‘My / The point is…
The point I want to make is ..
…that people should have the right to express their opinion

When discussing someone else’s opinion, you could say ‘I get your point’ / I see your point / I see the point you want to make / You have a point! / That’s a good point! ‘  to mean that you UNDERSTAND the other person’s view on something.

While, if you DON’T understand the other person’s opinion, you could say
“I’m sorry but…
     I don’t see your point
     I don’t see the point you want to make
     I don’t get your point

Note: all the above expressions are followed by the preposition ‘IN’ plus the gerund (-ING):
i.e. I don’t see your point in saying that people should mind their own business

TO MAKE A POINT OF DOING SOMETHING

If ‘you make a point of doing something’, you make sure you’re able to do it.
i.e. I always make a point of watching the news. I want to know what’s going on in the world.

TO GET TO THE POINT

When you ask someone ‘to get to the point’, you want to know what their intention / objective is.
i.e. I don’t have time to waste, can you please get to the point?

TO POINT something OUT TO someone

If you point something out, you want to draw people’s attention to it.
i.e. He pointed this problem out to me the other day.

I hope you saw the point in reading this post!
Talk soon,
Deb

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Natural English: More on Phrasal Verbs!

dog_head_out_window_funnyIt looks like my recent post on phrasal verbs got quite popular among students and so I decided to write another one. It’s difficult to learn phrasal verbs because most of the time it’s just a matter of learning them by heart. This is why today’s post is about two verbs that I’m sure are part of your everyday language : ‘to go’ and ‘to come’. Here are some phrasal verbs that are often used instead of ‘go’ and ‘come’.

to head out

To head out means to leave a place and go somewhere: ex. What time do we need to head out?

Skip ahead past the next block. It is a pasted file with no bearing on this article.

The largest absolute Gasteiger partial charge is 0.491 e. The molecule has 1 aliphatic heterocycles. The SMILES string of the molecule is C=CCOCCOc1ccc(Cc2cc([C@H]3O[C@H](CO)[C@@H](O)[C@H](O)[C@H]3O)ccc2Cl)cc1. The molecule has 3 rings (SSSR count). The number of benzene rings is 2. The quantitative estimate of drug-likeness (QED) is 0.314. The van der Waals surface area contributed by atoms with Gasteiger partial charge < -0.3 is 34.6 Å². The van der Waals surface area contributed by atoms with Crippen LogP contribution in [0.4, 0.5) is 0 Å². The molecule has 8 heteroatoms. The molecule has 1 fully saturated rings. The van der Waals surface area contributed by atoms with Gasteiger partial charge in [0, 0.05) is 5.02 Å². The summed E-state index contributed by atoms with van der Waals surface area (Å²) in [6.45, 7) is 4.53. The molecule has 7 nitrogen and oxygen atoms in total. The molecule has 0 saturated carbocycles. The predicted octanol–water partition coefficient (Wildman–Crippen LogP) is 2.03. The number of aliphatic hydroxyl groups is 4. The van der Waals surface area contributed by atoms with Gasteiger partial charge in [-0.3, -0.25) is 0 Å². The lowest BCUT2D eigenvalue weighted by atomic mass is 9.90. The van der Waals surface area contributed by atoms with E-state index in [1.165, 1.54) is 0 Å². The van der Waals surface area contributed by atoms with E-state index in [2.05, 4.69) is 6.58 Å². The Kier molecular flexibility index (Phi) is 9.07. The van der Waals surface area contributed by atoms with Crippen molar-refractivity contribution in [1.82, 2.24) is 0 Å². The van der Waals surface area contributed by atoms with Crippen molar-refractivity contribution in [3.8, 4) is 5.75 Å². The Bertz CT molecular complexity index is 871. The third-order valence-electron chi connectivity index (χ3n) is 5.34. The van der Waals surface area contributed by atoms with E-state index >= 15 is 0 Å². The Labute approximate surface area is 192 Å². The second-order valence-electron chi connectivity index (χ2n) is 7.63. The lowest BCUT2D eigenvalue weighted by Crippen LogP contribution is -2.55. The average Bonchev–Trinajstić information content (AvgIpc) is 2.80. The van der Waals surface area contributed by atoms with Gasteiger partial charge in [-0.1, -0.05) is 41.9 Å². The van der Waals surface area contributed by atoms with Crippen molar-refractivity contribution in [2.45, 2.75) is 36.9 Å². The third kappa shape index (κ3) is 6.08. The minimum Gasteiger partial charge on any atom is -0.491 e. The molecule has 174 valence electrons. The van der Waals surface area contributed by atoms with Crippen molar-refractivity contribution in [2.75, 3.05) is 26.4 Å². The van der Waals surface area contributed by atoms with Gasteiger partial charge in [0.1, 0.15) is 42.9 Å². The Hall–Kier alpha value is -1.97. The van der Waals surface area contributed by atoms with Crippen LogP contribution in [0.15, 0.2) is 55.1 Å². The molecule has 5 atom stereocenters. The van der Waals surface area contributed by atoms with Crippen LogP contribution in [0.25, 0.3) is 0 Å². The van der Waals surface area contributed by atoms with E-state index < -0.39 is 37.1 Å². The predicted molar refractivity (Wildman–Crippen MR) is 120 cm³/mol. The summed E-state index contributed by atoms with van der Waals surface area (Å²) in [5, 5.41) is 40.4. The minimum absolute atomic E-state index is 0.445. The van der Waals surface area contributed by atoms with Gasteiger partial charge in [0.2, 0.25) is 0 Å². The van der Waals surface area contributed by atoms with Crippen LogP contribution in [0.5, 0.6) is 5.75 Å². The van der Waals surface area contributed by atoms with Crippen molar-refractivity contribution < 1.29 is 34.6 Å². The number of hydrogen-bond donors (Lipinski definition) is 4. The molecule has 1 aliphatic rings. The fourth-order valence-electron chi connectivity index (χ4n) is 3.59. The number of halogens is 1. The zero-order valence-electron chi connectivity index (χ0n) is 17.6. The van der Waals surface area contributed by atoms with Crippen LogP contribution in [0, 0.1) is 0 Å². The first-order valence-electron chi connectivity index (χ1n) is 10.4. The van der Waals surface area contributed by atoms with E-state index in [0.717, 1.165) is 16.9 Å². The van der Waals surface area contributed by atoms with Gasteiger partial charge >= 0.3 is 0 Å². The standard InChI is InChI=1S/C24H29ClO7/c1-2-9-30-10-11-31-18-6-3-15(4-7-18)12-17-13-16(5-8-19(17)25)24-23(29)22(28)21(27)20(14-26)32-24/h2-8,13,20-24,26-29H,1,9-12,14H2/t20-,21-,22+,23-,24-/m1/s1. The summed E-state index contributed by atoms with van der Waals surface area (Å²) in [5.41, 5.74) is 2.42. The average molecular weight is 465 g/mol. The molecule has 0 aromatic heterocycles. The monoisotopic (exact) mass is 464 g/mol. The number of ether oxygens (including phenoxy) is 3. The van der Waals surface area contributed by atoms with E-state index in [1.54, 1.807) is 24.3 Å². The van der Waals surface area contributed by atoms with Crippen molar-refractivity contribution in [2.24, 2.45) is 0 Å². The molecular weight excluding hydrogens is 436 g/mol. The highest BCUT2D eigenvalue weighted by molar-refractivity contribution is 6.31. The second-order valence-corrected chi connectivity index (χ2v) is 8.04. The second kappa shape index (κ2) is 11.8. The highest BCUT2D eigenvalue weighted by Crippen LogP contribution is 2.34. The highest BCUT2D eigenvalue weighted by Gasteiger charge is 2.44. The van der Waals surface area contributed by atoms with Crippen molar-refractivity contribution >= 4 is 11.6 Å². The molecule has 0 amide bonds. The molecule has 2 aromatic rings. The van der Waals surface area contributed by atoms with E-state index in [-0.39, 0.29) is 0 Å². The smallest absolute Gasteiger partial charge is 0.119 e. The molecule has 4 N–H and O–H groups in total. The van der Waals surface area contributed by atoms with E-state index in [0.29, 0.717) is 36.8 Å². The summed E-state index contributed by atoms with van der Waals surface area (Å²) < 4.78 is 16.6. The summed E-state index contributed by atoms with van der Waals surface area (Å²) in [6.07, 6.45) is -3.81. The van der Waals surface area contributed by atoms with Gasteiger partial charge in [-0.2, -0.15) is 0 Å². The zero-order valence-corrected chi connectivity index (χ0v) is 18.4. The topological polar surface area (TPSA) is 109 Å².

To head is followed by ‘for/to‘ when you add your destination: ex.We’re heading out for London in an hour.
To say ‘I’m heading out‘ you can also use ‘I’m on my way out’. 
To head (somewhere) can also be used without ‘out’:
a: Where are you?I’ve been waiting for you for more than two hours.
b: Sorry, I’m heading there now!  BUT I’m heading to/for the pub now.

to head back

If you head back you start going back to the place where you came from: ex. It’s late, I’m going to head back home in a bit

to pop out

To pop out means to go out from a building for a short time (British): ex. I’ll pop out to the shop at the corner to buy some bread.

to pop in / to drop by

If you pop in, you go somewhere for a short time and without much planning (British): ex. I’ll pop in tomorrow for a coffee 

to come over / to come around

To come over means to go and visit someone (usually at their place): ex. You should come over at some point this week

to be off

To be off has the same meaning as ‘to leave’ a place: ex. I’m late! I’d better be off now.

To put stuff in context, here’s a chat between two neighbours who bump into each other on the stairs.

a: Hi, where are you going?
b: I’m going out, I was gonna go to the shop to buy milk, what about you?
a: I’m going to work. Do you wanna come to my flat later tonight?
b: Yeah sure, mate, I have to go to my mum’s but I’ll come after that.
a: Cool, when you come back, could you buy some beers?
b:Yeah sure. I’ll text you when I come back so you know what time I’ll arrive at your flat.
a: Okay, it was nice to bump into you, I’m leaving, I’m late for work.
b: Yeah I should go too.

Here’s the same dialogue, replacing ‘go’ and ‘come’ with the phrasal verbs above. Doesn’t it sound more chatty?

a: Hi, where are you going?
b: I’m heading out, I was gonna pop out to the shop to buy milk, what are you up to*?
a: I’m on my way to work. Do you wanna pop in later tonight?